This begs the question of, why do so many people not have wills? There are several factors that are responsible for people not taking the steps to obtain a legally enforceable estate plan. The main reasons are money, time, perceived hassle, and the uncomfortable nature of thinking about and planning for death. The majority of people, including estate planning attorneys, procrastinate getting a will. Usually it finally weighs on people after they have a child that is a couple of years old. As they see this baby turn into a little person, it dawns on the mother and/or father that they care quite a bit about what happens to the precious child if something were to happen to both the parents. Of course, we are talking about average people and some people are more diligent than others about taking care of these things than others. The money factor is probably self-explanatory. Who wakes up one day and says to themselves, “I want to go pay a good chunk of my hard-earned money to a lawyer for something that only matters after I’m dead?” And for the people that get past the money aspect of estate planning, it can be quite a big hassle to take off work and got with your spouse to an attorney’s office to sit down for a consult and then have to go back another day to execute the documents. Not a great sounding way to use a vacation day! Last but not least is the uncomfortableness that surrounds the topic of death. Some are superstitious about evening mentioning the subject. Others would just prefer not to dwell on the idea that someday we will die. This is a highly personal topic that I find varies greatly with everyone. Like many things in life, it’s a reality but not one that we want to look at or think about very often. Hopefully this article has shed a little light on the reasons why it is important to work through these objections to estate planning and at least be open to the idea that a will or estate plan is an essential part of life and helping out your friends and family at a time when they need it.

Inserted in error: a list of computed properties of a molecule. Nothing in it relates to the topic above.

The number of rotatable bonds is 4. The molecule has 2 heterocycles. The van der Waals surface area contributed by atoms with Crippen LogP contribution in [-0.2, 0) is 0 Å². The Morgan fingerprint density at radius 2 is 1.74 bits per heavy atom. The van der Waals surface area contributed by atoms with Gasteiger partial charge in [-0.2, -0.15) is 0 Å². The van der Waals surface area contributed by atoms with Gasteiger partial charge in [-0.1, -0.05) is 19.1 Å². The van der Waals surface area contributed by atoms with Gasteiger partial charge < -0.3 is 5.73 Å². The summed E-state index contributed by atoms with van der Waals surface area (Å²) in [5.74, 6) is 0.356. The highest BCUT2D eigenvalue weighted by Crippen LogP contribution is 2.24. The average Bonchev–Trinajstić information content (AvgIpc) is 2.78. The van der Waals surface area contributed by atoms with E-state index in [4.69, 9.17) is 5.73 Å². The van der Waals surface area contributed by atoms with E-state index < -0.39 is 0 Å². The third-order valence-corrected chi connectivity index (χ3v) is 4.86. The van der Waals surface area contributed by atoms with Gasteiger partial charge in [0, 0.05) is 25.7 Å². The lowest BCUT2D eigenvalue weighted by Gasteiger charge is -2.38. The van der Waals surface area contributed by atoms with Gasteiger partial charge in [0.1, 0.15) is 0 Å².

My partner and I were motivated to help people overcome these objections and obstacles that average people face when they do decide to get or at least look into estate planning. That is why we developed We wanted a simple process to deliver quality estate planning that is convenient and affordable. There are several options for getting a will online but the majority of the resources available are simple programs that walk people through a fill in the blank process for creating a will—programs that often leave people uneasy with the final product when it’s a finished. My partner and I know quite a bit about this because we’ve both had clients over the years hire us simply to review a do it yourself will that they had made with a will maker software package or a website. While these do-it-yourself programs can be helpful, we realized that it’s the attorney experience and confidence people receive from having a real attorney involved that leaves them satisfied knowing that their estate plan is what they need for their situation.

To make the process accessible and easy, we have embraced technology to help with scheduling and conducting consults. Our clients are able to pick a time for their virtual consult that works for them and schedule the consult right on our website. We even offer flexible hours so that people that are busy or work normal 40+ hours a week can have a consult and not have to take time off of work. For this we offer several spots during weekday evenings and even times on Saturdays for clients to speak with us and get the ball rolling on their estate plan. Furthermore, because we are web based and efficient with our scheduling, we are able to keep our costs down. This allows us to pass the savings on directly to the consumers…to the common hard-working people that need estate planning the most but have not been able to get it in place due to some or all of the factors listed above. If you or anyone you know is interested in learning more, please go to and schedule a complimentary consult to discuss getting your estate plan in order.